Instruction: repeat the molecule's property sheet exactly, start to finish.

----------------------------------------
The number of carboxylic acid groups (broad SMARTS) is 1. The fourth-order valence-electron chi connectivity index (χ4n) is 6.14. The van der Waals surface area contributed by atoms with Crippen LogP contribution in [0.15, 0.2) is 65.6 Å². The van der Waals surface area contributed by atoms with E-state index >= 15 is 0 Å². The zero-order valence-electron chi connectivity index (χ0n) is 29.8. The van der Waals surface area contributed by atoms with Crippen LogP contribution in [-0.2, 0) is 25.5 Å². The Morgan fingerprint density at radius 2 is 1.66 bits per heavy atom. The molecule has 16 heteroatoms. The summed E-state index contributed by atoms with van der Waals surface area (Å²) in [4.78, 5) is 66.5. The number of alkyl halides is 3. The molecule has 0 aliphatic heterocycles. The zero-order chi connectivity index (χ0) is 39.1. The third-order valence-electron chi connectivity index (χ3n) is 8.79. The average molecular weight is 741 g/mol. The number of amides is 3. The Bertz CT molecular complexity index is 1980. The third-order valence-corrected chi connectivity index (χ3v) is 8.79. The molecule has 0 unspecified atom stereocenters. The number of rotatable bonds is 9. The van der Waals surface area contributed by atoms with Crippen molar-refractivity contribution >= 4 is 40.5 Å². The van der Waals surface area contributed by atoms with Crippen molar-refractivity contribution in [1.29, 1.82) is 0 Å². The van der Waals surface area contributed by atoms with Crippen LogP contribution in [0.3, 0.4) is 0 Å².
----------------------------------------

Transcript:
The number of carboxylic acid groups (broad SMARTS) is 1. The fourth-order valence-electron chi connectivity index (χ4n) is 6.14. The van der Waals surface area contributed by atoms with Crippen LogP contribution in [0.15, 0.2) is 65.6 Å². The van der Waals surface area contributed by atoms with E-state index >= 15 is 0 Å². The zero-order valence-electron chi connectivity index (χ0n) is 29.8. The van der Waals surface area contributed by atoms with Crippen LogP contribution in [-0.2, 0) is 25.5 Å². The Morgan fingerprint density at radius 2 is 1.66 bits per heavy atom. The molecule has 16 heteroatoms. The summed E-state index contributed by atoms with van der Waals surface area (Å²) in [4.78, 5) is 66.5. The number of alkyl halides is 3. The molecule has 0 aliphatic heterocycles. The zero-order chi connectivity index (χ0) is 39.1. The third-order valence-electron chi connectivity index (χ3n) is 8.79. The average molecular weight is 741 g/mol. The number of amides is 3. The Bertz CT molecular complexity index is 1980. The third-order valence-corrected chi connectivity index (χ3v) is 8.79. The molecule has 0 unspecified atom stereocenters. The number of rotatable bonds is 9. The van der Waals surface area contributed by atoms with Crippen molar-refractivity contribution >= 4 is 40.5 Å². The van der Waals surface area contributed by atoms with Crippen molar-refractivity contribution in [1.29, 1.82) is 0 Å². The van der Waals surface area contributed by atoms with Crippen LogP contribution in [0.3, 0.4) is 0 Å².